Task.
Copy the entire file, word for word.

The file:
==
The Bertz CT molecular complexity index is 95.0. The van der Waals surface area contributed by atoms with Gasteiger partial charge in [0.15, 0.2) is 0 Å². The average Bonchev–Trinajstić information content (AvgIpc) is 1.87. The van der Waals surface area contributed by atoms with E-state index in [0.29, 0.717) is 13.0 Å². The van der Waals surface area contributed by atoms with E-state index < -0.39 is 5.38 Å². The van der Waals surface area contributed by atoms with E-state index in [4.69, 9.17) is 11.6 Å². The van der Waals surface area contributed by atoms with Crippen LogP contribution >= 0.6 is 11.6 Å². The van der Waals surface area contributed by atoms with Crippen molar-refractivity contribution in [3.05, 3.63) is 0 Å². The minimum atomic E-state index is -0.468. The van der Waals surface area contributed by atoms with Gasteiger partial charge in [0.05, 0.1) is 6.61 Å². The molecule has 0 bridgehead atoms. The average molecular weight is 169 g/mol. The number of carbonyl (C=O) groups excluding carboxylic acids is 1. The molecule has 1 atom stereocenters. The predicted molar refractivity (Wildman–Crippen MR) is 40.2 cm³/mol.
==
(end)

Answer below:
The Bertz CT molecular complexity index is 95.0. The van der Waals surface area contributed by atoms with Gasteiger partial charge in [0.15, 0.2) is 0 Å². The average Bonchev–Trinajstić information content (AvgIpc) is 1.87. The van der Waals surface area contributed by atoms with E-state index in [0.29, 0.717) is 13.0 Å². The van der Waals surface area contributed by atoms with E-state index < -0.39 is 5.38 Å². The van der Waals surface area contributed by atoms with E-state index in [4.69, 9.17) is 11.6 Å². The van der Waals surface area contributed by atoms with Crippen LogP contribution >= 0.6 is 11.6 Å². The van der Waals surface area contributed by atoms with Crippen molar-refractivity contribution in [3.05, 3.63) is 0 Å². The minimum atomic E-state index is -0.468. The van der Waals surface area contributed by atoms with Gasteiger partial charge in [0.05, 0.1) is 6.61 Å². The molecule has 0 bridgehead atoms. The average molecular weight is 169 g/mol. The number of carbonyl (C=O) groups excluding carboxylic acids is 1. The molecule has 1 atom stereocenters. The predicted molar refractivity (Wildman–Crippen MR) is 40.2 cm³/mol.